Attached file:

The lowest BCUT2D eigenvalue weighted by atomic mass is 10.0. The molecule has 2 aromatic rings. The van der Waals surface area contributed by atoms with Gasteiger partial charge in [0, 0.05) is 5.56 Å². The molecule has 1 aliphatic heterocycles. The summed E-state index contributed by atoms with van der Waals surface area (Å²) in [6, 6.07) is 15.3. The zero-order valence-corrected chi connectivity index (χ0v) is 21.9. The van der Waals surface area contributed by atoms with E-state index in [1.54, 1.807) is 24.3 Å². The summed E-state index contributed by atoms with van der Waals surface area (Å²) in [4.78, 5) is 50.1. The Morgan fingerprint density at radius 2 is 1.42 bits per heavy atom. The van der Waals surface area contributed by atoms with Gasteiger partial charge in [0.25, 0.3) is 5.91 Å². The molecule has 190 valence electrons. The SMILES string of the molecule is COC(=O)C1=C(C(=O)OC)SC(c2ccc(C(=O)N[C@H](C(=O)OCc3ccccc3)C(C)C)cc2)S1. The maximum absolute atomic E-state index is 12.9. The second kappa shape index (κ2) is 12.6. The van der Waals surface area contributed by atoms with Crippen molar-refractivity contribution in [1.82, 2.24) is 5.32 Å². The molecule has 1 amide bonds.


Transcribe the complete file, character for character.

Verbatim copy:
The lowest BCUT2D eigenvalue weighted by atomic mass is 10.0. The molecule has 2 aromatic rings. The van der Waals surface area contributed by atoms with Gasteiger partial charge in [0, 0.05) is 5.56 Å². The molecule has 1 aliphatic heterocycles. The summed E-state index contributed by atoms with van der Waals surface area (Å²) in [6, 6.07) is 15.3. The zero-order valence-corrected chi connectivity index (χ0v) is 21.9. The van der Waals surface area contributed by atoms with E-state index in [1.54, 1.807) is 24.3 Å². The summed E-state index contributed by atoms with van der Waals surface area (Å²) in [4.78, 5) is 50.1. The Morgan fingerprint density at radius 2 is 1.42 bits per heavy atom. The van der Waals surface area contributed by atoms with Gasteiger partial charge in [0.25, 0.3) is 5.91 Å². The molecule has 190 valence electrons. The SMILES string of the molecule is COC(=O)C1=C(C(=O)OC)SC(c2ccc(C(=O)N[C@H](C(=O)OCc3ccccc3)C(C)C)cc2)S1. The maximum absolute atomic E-state index is 12.9. The second kappa shape index (κ2) is 12.6. The van der Waals surface area contributed by atoms with Crippen molar-refractivity contribution in [1.82, 2.24) is 5.32 Å². The molecule has 1 amide bonds.